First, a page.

The History of Bose Headphones
The History of Bose Headphones

The History of Bose Headphones

We’ve all been on a crowded plane with screaming babies. What’s the solution? Some might slip on Bose noise-cancelling headphones to put the world around them on mute. While the headphones offer a nice way to escape the chaos and immerse oneself in hi-fidelity audio, that’s not the reason they were invented. But it did start with airplanes.

On a flight home from Zurich in 1978, Dr. Amar Bose tried an early set of electronic headphones that were newly onboard for passenger entertainment; “try” because he could barely hear anything with the overwhelming cabin noise. This experience sent Bose on a path that would redefine audio performance and comfort over the next few decades. He returned to Boston and set up a research program at Bose Corporation, which he founded years earlier in 1964, to investigate how ambient noise could be reduced with active noise cancellation. The Noise Reduction Technology Group (NRTG) grew out of that program, and in 1989, Bose introduced the first noise-reduction headset, which was appropriately designed for the aviation industry.

History and Development

Bose LogoSince 1964, the company has led tech innovation in all things audio, including televisions, theater systems, speakers and of course, headphones. Though the first set of Bose noise-cancelling headphones — put to market in 1989 — were too big for consumer application, they were widely used in the aviation industry. But decades of innovation have yielded headphones with improved design and performance, which have found a comfortable home in the consumer market.

Sapiejewski joined Bose two months after Dr. Bose’s fateful flight in 1978, and has worked on noise reduction since then. “What was exciting about working in counteractive noise technology was the fact that nobody had a product on the market like it, so we had to come up with all the necessary components and figure out the most effective way to produce the noise cancellation”.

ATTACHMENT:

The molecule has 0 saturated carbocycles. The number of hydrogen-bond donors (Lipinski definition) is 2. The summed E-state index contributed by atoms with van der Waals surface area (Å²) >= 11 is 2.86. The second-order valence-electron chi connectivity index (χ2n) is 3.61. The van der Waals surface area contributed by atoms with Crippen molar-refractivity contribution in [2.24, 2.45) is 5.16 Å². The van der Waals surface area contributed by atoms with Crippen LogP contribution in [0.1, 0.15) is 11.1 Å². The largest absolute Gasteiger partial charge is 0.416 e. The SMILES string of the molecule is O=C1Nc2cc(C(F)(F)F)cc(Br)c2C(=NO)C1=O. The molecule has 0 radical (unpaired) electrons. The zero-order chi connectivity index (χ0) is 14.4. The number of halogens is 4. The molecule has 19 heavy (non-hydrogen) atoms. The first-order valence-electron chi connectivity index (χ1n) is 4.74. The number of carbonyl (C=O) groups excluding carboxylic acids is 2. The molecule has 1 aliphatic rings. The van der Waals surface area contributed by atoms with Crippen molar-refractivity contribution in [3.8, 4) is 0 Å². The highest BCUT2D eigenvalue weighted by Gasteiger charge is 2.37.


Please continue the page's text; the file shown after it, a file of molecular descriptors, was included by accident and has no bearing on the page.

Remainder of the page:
Then the company leveraged its research in military and commercial headphone noise reduction to develop its proprietary technology. In 1995, it released the Acoustic Noise Cancelling headset Series II, which the Aircraft Owners and Pilots Association named “Product of the Year.” In 1998, the Bose Aviation Headset X was

introduced, offering better audio performance with Bose’s “TriPort” headphone structure. In 2000, Bose introduced the Quiet Comfort Acoustic Noise Cancelling headphones, the first in the consumer


Bose SoundLink II Headphones

Quiet Comfort series that’s on shelves today. An improved version was released in 2002, the Bose Quiet Comfort 2, and in 2006, Bose released the Quiet Comfort 3, with new features that suppress the pressure some consumers report feeling while wearing the headphones.

The newest jewel in the Bose crown is the Quiet Comfort 25, which was introduced in 2009 and offers improved attenuation, thanks to microphones both inside and outside of the earcup. This system has a keener sense of the sound in louder environments and is able to more effectively measure and react to ambient noise. Because noise reduction can vary from person to person depending on factors such head shape and even one’s haircut, the exterior microphone helps to nullify the differences in cancellation from user to user — and a more consistent product is obviously a better one. The proprietary ear cushion offers noise attenuation for higher frequencies (which, as discussed above, are harder to cancel), and the materials used were chosen for their ability to block unwanted noise.

The State of the Market and What’s Next

Headphone manufacturer Bose has announced its first-ever set of fully wireless earbuds, the SoundSport Free. Designed to compete with products like Apple’s AirPods, Bose is hoping they will find a place among the best fully wireless headphones on the market.